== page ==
No Relief from Lebanon Burn Unit Bureaucracy

An opening date for the Turkish Hospital is not merely contingent on the health minister agreeing on one of the two proposals. (Photo: Haytham alMoussawi)

By: Nagham Tarhini

Published Monday, December 10, 2012

In the southern Lebanese city of Saida, the Turkish Emergency and Burns Hospital is fully equipped and would appear to be ready to receive patients. Yet the hospital’s doctors are not making their rounds and the doors remain closed to patients.

The problems keeping the hospital inoperable are numerous. A management board has not been appointed due to political reasons and there are concerns over the condition of the medical equipment at the hospital.

Several suggestions have been made on how to get the hospital up and running, according to Dr. Ali Abdul-Jawad, chairman of the management board of Saida Government Hospital. He proposed that his board temporarily take over the running of the new hospital on a voluntary basis until a management board of its own can be appointed.

This initiative was not received enthusiastically, but it remains on the table. “The process of getting the hospital opened and appointing a management board could take a long time,” Abdul-Jawad explained. “Accordingly, and given our experience in opening Saida Government Hospital, we proposed that we temporarily take responsibility for managing the hospital, without any financial return from the health ministry.”

Abdul-Jawad also worries about the effect of further start-up delays on the hospital’s medical equipment. “It goes without saying that with the passage of time, any equipment ceases to be new,” he said. “The passage of more than a year raises questions about how well the medical equipment will operate, and whether the cost of materials needed to operate some this equipment can continue to be covered.”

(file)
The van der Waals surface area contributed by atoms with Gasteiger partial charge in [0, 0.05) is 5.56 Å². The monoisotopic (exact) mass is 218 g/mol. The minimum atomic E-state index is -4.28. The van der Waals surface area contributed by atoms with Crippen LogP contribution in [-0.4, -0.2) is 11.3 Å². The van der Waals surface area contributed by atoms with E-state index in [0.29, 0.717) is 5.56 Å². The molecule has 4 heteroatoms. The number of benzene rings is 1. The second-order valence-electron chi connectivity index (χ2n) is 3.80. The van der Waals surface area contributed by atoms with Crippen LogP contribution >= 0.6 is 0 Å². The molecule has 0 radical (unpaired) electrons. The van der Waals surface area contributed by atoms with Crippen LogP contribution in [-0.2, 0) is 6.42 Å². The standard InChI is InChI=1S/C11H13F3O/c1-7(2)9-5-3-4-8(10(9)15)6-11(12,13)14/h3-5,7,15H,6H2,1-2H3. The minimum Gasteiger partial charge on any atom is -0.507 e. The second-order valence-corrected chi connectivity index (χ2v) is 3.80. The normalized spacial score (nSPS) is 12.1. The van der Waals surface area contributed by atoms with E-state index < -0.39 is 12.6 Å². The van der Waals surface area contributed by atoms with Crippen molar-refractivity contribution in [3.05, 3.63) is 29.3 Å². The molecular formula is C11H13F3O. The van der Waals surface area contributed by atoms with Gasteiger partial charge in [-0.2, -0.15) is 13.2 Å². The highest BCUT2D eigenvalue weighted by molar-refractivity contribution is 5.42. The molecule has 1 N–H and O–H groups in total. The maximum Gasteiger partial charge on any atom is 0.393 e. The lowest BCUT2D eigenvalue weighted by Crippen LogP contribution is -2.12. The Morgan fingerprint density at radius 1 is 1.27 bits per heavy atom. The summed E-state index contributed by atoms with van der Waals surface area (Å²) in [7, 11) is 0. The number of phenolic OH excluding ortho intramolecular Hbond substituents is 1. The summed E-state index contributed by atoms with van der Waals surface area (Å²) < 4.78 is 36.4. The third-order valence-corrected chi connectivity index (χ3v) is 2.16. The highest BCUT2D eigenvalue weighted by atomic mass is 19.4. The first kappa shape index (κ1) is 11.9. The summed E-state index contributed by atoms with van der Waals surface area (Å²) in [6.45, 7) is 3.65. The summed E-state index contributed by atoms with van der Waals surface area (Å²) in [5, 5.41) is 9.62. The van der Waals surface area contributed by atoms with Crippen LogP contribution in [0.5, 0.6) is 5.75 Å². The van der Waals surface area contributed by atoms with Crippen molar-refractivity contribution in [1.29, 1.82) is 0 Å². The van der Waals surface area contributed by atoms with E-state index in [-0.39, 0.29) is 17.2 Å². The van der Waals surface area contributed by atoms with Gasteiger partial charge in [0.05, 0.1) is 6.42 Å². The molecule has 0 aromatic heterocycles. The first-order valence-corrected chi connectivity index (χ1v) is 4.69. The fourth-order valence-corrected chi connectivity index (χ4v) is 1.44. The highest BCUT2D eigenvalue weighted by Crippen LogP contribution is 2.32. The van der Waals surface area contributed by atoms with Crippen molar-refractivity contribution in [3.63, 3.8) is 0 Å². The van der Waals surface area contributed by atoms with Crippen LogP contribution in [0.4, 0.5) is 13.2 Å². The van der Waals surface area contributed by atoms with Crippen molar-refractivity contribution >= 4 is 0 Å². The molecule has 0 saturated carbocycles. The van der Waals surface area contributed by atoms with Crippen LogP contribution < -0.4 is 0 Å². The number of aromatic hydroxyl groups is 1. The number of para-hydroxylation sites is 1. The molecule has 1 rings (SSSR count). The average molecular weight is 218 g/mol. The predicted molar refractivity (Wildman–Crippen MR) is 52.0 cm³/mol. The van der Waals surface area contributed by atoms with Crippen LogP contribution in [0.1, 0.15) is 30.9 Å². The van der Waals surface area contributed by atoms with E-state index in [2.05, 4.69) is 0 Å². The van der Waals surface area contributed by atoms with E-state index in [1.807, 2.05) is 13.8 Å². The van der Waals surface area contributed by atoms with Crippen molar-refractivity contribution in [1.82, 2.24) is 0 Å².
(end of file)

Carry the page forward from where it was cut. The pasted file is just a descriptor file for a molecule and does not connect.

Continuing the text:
Mayor Muhammad al-Saoudi put forth an alternate proposal wherein the hospital would be co-run by the municipality and the American University of Beirut (AUB) Hospital in order to secure funds for two consecutive years. “Nobody could manage the medical administration better than AUB Hospital, while the municipality would be willing to manage the official paperwork,” he said. In fact, the municipality donated the land on which the facility was built.

An opening date for the Turkish Hospital is not merely contingent on the health minister agreeing on one of the two proposals. In addition to the deadlock over the appointment of a board of directors, there are also financial concerns. An AUB study estimated that the hospital would incur an operating loss of around $12 million in its first five years before it began covering the cost of the emergency and burn treatment it provides.

The situation seems better at the Nabatiyeh Government Hospital. The new burn unit there is not quite ready, but the patients’ beds are in place, as are the treatment facilities and the newly-built specialist operating theater. The official promise for an end-of-year opening date is believable and the hospital staff are optimistic that it will be functioning soon.

The hospital director Dr. Hassan Wazni spoke confidently of the final arrangements being made ahead of the opening. Many of these concern medical staff, he explained. Burn patients need follow-up treatment, such as plastic surgery, but there are no specialists in this field in the Nabatiyeh district. A solution has been found by making personal arrangements with various doctors to treat patients at the hospital or receive them at their private clinics.

There have also been official promises of financial support. The high cost of running burn units is the reason other government or private hospitals don’t have them. Wazni said that after talks with the health ministry, it sought to provide a “limited” amount of funding to ensure the unit has a successful launch.

For Wazni, there is only one way to guarantee the survival of a high-cost facility in a government hospital: to allocate the burn unit a separate budget from that of the hospital as a whole.

“The treatment fee paid by the ministry or health insurance funds remains very low compared to the cost of treating a burn patient,” he explained. “This means a financial loss, and the other sections of the hospital cannot be expected to subsidize it.”

This article is an edited translation from the Arabic Edition.

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